Thank you again Tom and Jeff for aiding us in our effort to play a small but positive role in supporting our pollinators!

Gaining Ground

by Laurie Danforth

I planned my attack for early morning when the sky was cloudy and the air was cool.  I donned my attack gear: boots, gloves, long pants and sleeves, and a bright orange safety vest. I was ready to do the deed. My prey was dangerous and on the loose. With shears in hand I intended to change the course of its invasion along Grafton Road. Target species: POISON PARSNIP!!

Within an hour the back of my car was filled with the hollow stems and decapitated flowers and seed heads of this noxious invader. Poison Parsnip (Pastinaca sativa) unlike Japanese Knotweed or Purple Loosestrife, is less known to folks and so the Vermont Department of Health and the Agency of Agriculture has been increasingly working to educate people about the hazards of this plant.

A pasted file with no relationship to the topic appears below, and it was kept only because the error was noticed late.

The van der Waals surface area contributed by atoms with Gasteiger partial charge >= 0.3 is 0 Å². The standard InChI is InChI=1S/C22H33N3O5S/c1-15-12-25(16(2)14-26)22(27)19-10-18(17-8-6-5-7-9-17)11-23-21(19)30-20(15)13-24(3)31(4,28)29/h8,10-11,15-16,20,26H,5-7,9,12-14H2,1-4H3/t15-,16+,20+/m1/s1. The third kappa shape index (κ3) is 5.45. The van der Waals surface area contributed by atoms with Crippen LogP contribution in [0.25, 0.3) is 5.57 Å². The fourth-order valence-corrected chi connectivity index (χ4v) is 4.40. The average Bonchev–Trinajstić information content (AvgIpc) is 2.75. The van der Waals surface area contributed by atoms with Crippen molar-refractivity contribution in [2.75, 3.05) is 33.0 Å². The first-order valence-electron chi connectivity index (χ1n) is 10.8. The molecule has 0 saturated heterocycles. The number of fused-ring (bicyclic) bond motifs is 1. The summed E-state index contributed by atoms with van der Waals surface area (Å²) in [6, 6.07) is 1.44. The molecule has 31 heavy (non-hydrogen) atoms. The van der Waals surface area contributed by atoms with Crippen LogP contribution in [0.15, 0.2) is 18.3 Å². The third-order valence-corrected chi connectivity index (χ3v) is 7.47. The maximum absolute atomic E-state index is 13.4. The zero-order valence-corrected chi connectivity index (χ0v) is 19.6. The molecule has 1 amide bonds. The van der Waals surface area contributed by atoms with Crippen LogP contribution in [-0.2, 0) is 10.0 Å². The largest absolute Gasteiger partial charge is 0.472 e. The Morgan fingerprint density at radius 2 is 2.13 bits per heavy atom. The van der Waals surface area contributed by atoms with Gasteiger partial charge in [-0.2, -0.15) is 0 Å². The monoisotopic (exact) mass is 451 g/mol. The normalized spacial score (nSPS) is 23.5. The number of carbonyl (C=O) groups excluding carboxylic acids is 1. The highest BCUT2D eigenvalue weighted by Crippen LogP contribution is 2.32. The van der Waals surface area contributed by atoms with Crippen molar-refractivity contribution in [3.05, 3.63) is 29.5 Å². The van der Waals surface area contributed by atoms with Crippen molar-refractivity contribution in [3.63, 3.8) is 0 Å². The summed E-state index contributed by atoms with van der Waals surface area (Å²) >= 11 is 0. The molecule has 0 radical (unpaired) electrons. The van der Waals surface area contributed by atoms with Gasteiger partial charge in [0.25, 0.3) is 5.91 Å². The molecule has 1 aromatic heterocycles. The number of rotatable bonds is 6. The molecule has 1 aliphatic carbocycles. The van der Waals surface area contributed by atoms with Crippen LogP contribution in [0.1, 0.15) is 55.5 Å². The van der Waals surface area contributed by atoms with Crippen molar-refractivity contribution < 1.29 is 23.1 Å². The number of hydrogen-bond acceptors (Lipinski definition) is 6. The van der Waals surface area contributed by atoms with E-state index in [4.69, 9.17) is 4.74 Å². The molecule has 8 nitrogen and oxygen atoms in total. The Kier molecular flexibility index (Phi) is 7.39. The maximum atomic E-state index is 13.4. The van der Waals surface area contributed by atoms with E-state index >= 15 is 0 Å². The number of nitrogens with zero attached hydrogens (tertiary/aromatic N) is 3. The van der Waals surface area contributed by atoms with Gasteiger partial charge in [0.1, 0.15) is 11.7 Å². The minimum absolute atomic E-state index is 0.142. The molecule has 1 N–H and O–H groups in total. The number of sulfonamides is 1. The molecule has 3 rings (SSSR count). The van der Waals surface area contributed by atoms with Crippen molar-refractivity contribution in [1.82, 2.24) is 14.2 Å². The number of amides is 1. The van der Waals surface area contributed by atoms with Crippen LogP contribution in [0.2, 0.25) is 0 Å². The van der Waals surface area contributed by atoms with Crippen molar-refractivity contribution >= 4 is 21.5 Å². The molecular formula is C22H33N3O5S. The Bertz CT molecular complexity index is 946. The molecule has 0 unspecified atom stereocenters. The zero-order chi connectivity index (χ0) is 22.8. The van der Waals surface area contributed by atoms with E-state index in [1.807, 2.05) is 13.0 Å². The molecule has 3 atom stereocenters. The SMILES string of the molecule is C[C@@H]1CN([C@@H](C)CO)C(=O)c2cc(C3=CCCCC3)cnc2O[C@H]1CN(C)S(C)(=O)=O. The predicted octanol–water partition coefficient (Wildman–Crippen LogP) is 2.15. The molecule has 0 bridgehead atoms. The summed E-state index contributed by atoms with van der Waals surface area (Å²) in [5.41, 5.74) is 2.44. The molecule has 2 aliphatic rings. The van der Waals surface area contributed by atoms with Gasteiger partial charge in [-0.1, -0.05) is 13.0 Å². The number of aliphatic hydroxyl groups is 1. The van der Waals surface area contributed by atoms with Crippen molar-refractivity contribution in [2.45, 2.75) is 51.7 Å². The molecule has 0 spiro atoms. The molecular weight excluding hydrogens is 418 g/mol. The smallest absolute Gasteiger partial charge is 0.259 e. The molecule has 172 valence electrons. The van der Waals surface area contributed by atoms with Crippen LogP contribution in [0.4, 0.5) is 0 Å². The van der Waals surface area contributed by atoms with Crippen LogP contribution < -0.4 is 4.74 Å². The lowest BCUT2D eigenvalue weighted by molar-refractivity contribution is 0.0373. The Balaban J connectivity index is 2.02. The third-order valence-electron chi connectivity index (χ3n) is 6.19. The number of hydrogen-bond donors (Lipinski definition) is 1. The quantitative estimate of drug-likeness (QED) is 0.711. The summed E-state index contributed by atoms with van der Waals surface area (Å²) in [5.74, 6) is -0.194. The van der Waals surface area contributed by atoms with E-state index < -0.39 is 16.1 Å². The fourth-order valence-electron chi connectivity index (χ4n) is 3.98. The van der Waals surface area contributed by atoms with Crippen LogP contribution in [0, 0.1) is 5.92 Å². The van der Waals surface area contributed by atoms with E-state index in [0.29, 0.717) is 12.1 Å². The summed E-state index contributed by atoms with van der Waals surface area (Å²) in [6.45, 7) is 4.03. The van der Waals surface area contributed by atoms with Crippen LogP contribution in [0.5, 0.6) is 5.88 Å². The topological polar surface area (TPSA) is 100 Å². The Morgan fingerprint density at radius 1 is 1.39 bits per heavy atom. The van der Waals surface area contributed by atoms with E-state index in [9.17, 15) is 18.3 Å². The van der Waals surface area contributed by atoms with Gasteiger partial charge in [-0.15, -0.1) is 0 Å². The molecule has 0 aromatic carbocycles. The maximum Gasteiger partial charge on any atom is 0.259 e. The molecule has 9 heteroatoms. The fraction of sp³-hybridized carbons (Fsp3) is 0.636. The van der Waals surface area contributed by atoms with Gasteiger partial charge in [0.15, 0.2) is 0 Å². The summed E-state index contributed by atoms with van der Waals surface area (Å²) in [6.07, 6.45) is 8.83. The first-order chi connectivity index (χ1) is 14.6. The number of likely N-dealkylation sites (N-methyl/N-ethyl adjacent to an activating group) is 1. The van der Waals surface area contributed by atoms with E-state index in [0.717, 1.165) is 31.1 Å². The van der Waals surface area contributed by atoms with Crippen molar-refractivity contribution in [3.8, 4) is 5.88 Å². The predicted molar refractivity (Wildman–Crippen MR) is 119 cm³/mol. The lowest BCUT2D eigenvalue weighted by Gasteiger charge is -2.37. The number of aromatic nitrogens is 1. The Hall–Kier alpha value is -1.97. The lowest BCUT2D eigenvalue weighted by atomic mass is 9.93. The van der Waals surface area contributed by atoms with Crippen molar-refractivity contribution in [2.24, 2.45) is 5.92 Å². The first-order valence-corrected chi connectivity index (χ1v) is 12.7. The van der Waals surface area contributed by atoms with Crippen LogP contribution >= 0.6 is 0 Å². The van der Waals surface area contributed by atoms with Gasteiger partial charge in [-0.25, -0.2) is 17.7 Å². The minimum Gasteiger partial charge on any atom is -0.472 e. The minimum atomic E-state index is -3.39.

Poison Parsnip or Wild Parsnip resembles a yellow Queen Anne’s Lace. It is a biennial which means that in its first year it establishes a root similar to our edible parsnip and it’s only in the second season that it flowers and sets seeds.

Because Wild Parsnip is a biennial one can begin to control it by working to prevent seed dispersal in its second year. A good thing to know is that even after you cut off the flowers the plant continues to develop its seeds!  Poison Parsnip wants to continue its existence even when separated from its roots!  You must bag up the flowers and dispose of them.

So why all the ruckus about Wild Parsnip?  Many members of the parsnip family have sap which contains furocoumarins. These chemicals in Wild Parsnip are toxic and are produced as a defense mechanism against various types of predators. A chemical reaction called phytophotodermatitis (called “lime disease not to be confused with “Lyme disease”) occurs when the skin comes in contact with the sap.  The furocoumarins make skin hypersensitive to ultraviolet light. Once the sap on skin is exposed to sunlight painful blisters erupt.